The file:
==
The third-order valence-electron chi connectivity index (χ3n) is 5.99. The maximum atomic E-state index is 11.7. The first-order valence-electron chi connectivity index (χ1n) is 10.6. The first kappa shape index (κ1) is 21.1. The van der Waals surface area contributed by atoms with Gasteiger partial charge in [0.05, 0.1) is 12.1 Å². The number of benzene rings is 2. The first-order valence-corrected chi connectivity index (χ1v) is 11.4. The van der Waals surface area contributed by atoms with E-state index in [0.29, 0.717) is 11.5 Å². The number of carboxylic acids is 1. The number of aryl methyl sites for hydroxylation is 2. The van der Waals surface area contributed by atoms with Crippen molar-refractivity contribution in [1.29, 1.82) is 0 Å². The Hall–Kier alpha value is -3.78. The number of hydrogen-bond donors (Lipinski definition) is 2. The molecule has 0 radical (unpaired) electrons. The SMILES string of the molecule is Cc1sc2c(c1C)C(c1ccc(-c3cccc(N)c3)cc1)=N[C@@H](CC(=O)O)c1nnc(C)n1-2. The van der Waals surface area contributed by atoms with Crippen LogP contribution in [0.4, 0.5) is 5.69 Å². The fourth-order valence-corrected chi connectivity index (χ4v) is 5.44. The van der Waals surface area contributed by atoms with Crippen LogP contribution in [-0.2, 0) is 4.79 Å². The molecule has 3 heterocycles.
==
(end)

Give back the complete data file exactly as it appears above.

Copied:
The third-order valence-electron chi connectivity index (χ3n) is 5.99. The maximum atomic E-state index is 11.7. The first-order valence-electron chi connectivity index (χ1n) is 10.6. The first kappa shape index (κ1) is 21.1. The van der Waals surface area contributed by atoms with Gasteiger partial charge in [0.05, 0.1) is 12.1 Å². The number of benzene rings is 2. The first-order valence-corrected chi connectivity index (χ1v) is 11.4. The van der Waals surface area contributed by atoms with E-state index in [0.29, 0.717) is 11.5 Å². The number of carboxylic acids is 1. The number of aryl methyl sites for hydroxylation is 2. The van der Waals surface area contributed by atoms with Crippen molar-refractivity contribution in [1.29, 1.82) is 0 Å². The Hall–Kier alpha value is -3.78. The number of hydrogen-bond donors (Lipinski definition) is 2. The molecule has 0 radical (unpaired) electrons. The SMILES string of the molecule is Cc1sc2c(c1C)C(c1ccc(-c3cccc(N)c3)cc1)=N[C@@H](CC(=O)O)c1nnc(C)n1-2. The van der Waals surface area contributed by atoms with Crippen LogP contribution in [0.4, 0.5) is 5.69 Å². The fourth-order valence-corrected chi connectivity index (χ4v) is 5.44. The van der Waals surface area contributed by atoms with Crippen LogP contribution in [-0.2, 0) is 4.79 Å². The molecule has 3 heterocycles.